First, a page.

I was once a staunch advocate of manning up and getting things done. You’re shovelling snow and your back hurts a bit? Ignore the pain and dig in — like Buddy Wasisname in “The Yammy.”
Remember how the brothers were flying at supersonic speed up Gambo Pond on a souped-up snowmobile; powered by a Corvette engine, I believe. The machine hit a rock in the open water at the mouth of Triton Brook, and flew high in the air before splashing down.
The narrator, who abandoned the speeding sled only to be sucked into its aerodynamic vortex, hit the rock a split second later. He describes the event so eloquently I shall not paraphrase.
“I came to an abrupt halt on the rock. To be more precise, the rock brought up in me fork. Now there is a bundle of nerves what goes from the fork to the brain about so big around as your forearm, and every nerve fibre in there was screaming PAIN! I put it out of me mind. Tough, eh. Tough.”
He then proceeded to rescue his brother at the bottom of the pond.
That is hardcore toughness by anyone’s outdoor adventure book.
Nowadays, I’m beginning to question whether this macho push through the hurt attitude is necessarily very wise. In fact, I’ve learned that in some extreme circumstances, it can get you killed.
Pain indicates that something is going wrong and you should really take time to listen. Your body is sending you a message in its most fundamental language. You could be having a heart attack.
I recently watched a TV series on climbing Mount Everest. I think I mentioned it last week in the context of cold feet. There was one guy in particular who was extremely strong-willed, almost as tough as Buddy Wasisname, although I doubt he could turn over a V8 with a pull cord.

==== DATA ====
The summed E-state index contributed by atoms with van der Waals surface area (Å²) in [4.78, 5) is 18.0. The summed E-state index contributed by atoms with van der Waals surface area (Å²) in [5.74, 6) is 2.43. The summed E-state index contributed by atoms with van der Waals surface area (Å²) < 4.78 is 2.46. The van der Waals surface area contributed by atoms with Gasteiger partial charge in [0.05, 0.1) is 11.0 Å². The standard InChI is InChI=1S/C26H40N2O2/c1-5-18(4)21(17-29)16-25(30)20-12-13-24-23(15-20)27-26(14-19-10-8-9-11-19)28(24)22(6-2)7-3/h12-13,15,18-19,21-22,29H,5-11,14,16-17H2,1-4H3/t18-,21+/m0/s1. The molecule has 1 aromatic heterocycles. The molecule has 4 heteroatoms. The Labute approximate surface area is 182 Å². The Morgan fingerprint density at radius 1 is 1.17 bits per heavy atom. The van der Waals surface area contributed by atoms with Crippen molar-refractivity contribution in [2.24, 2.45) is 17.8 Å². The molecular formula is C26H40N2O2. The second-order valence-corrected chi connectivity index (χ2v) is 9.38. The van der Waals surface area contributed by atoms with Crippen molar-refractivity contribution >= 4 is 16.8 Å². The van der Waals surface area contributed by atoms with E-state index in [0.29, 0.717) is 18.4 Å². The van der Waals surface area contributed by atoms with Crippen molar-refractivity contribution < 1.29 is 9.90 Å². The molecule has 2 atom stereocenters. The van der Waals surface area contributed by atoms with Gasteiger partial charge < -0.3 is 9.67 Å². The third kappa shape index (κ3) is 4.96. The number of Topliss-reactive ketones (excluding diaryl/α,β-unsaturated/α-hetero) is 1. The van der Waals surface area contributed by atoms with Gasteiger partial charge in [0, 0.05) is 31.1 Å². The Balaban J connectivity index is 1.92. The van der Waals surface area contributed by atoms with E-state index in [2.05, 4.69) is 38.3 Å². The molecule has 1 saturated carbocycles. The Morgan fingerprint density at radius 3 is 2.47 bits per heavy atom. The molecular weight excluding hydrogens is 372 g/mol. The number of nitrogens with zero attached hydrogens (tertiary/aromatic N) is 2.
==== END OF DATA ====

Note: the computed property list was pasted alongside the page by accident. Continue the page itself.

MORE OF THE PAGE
The climber was Tim Medvetz, a motorcycle salesman and custom Harley builder from Los Angeles. Tim is a big man by mountain climbing standards, well over six feet and in ample excess of 200 pounds. The best climbers tend to be more compact in frame, like the Sherpas of Eastern Nepal.
Tim also sustained serious injuries from a previous motorcycle accident that left him with a bunch of metal pins and screws holding him together. With two strikes solidly against him, summiting the world’s tallest mountain would not be easy.
Against all odds, Tim Medvetz made it to Camp 4, the last before the summit, slept a couple of hours, and left his tent well before daylight to tackle the biggest challenge of his life.
Climbers leave Camp 4 with an 18-hour supply of oxygen, so that’s how long they have to make it to the top and back. If they run out of oxygen and can’t make it back to camp under their own steam, they will die on the mountain. Fatalities happen on Everest every year — not so much from falls; rather climbers just drop from sheer exhaustion, pushing themselves beyond their limits. Tim slowly made his way towards the top of the world, but he fell behind schedule. The organizers below were watching him through telescopes and warned him that he might have to turn back.